Physical activity is associated with a reduced risk of Alzheimer’s disease, a new study concludes.
Research published in BMC Public Health also confirmed that regular physical activity may improve the performance of daily activities for people afflicted with Alzheimer’s.
Authors looked at data from more than 150 research articles about the impact of physical activity on people with Alzheimer’s. Some of the work explored how physical activity improves the patient’s quality of life and the others examined the risk of developing Alzheimer’s based on the amount of activity in which an individual participated.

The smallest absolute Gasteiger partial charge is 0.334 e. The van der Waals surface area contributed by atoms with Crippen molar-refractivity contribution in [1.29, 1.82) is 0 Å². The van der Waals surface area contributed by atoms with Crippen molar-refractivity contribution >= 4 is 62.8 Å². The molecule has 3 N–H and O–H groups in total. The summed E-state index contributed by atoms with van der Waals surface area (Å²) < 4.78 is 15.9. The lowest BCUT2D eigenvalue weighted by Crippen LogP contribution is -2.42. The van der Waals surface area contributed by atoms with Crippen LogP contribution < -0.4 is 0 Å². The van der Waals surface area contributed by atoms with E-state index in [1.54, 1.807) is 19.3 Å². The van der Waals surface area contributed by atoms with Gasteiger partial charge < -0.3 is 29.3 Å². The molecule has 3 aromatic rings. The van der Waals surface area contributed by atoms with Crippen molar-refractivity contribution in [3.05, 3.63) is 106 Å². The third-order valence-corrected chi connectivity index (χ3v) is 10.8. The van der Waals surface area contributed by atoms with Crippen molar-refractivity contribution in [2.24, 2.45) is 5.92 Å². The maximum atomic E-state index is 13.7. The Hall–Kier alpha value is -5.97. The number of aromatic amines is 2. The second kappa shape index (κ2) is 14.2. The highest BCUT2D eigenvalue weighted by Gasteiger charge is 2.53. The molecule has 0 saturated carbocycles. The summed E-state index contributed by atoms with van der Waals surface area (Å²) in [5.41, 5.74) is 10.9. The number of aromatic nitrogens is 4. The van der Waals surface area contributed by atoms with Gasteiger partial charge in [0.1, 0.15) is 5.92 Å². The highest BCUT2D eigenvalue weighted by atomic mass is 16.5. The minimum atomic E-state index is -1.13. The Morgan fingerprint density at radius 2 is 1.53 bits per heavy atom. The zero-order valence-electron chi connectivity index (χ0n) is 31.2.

The authors concluded that regular physical activity improves activities of daily living and mobility in older adults with Alzheimer’s and may improve general cognition and balance. They also established that older adults not diagnosed with Alzheimer’s who are physically active, were significantly less likely to develop the disease compared to people who were inactive.
Full reference: Martin Ginis, K. et. al. Formulation of evidence-based messages to promote the use of physical activity to prevent and manage Alzheimer’s disease. BMC Public Health. 2017 17:209.
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